As unpredictable as the unfolding of COVID-19 pandemic has been, one thing is clear: it delivered a widespread shock to global supply chains.
When crisis hits, supply chain management is a source of vulnerability or resilience. According to a Gartner survey, only 21% of respondents stated they have a highly resilient network today, meaning the agility to confront unforeseen risks and recover operational capabilities quickly after disruptions.
Ultimately, supply chain decisions can reduce – or increase – your vulnerability to potential risks. Our next normal suggests that increasing resilience will be a priority for many as they emerge to operate in a world where disruptions are not an “if,” but a “when.”
Growing complexity requires resilient capabilities to monitor risk, mitigate disruptions, and establish business continuity. However, continuous global challenges increase supply chain risks, including ever-changing consumer habits, climate change, cyberattacks, trade wars and geopolitical and economic factors.
The ongoing volatility of these disruptions makes it imperative to optimize the performance of supply chains, which typically represent about 70% of a company’s costs. McKinsey & Company found the probability of supply chain disruptions over the course of a decade can cause financial losses equal to almost 45% of one year’s profits. Across industries, resiliency is business-critical.
The risk facing any supply chain reflects your level of exposure to different types of shocks, plus underlying vulnerabilities of the value chain as a whole. By building resilient supply chains that enable real-time responses, organizations can mitigate risks that affect business operations, reputation and ultimately the bottom line.
The Ripple Effect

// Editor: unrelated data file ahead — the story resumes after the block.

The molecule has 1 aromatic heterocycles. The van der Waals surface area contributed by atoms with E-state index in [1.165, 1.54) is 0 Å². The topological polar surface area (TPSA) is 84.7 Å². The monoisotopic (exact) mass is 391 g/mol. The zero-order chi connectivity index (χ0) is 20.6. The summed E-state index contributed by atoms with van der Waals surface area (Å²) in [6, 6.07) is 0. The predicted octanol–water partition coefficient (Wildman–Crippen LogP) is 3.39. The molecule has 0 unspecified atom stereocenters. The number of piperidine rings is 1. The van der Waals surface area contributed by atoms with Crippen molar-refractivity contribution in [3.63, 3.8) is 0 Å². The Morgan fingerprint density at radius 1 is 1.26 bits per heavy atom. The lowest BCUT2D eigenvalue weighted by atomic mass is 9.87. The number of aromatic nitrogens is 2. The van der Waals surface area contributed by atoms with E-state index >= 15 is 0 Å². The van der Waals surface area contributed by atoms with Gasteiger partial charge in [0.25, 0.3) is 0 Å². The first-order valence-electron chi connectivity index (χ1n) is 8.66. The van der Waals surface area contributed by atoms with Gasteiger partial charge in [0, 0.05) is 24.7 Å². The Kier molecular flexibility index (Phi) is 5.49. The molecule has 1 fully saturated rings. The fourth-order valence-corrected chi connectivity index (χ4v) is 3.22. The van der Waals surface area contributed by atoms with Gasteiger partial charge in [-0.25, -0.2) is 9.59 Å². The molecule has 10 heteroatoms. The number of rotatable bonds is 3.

Considering resilience is fundamental to a future-ready supply chain, an organization is only as good as its suppliers. The reality is, if suppliers aren’t running, the supply chain isn’t running. If you don’t have reliable suppliers, the ripple effect leaves empty shelves and empty handed consumers.
One frequently overlooked threat is supplier networks, which can exploit vulnerabilities across the entire value chain, making risk management for suppliers an essential component of resilience.
Despite increased spending on SRPM products (up 15% in the past year), 54% of executives don’t have clear visibility beyond Tier 1 suppliers. The sheer number of participating suppliers can hinder visibility and make it difficult to spot emergent risks. While fewer suppliers are easy to manage, dependence on a single supplier carries the risk of demand shocks cascading through a value chain.
To ensure resilience across your supplier network, your organization should address these questions:
- Where are the vulnerabilities in our supply chain?
- What potential risks are our Tier 1, 2 & 3 suppliers facing?
- What is the financial impact of possible disruptions?
- Are we prepared with a plan to respond when disruption occurs?
- How quickly can we respond and return to normal when a threat occurs?
To face the future, organizations need to invest in transformations that build resilience against potential fallout of disruptions. Regardless of industry, company size or business model, a deep understanding of vulnerabilities is essential to establishing supply chain resilience.
Staying Ahead of the Curve
The future-ready supply chain is a global, interconnected ecosystem that harnesses and harmonizes data across touchpoints to make the best decisions in real-time. While global supply chains have only just begun to embrace digital transformation, investments today will inevitably pay off as and when the next crisis emerges. Not only by minimizing losses but by improving transparency, boosting productivity and implementing effective risk management.
Digital transformation that links demand sensing to cognitive sourcing can help supply chain leaders prepare their organizations to be resilient and succeed during a time of constant change, fundamentally strengthening the entire industry ecosystem. There is no shortage of issues and opportunities, and with new problems bound to emerge, resilience is essential.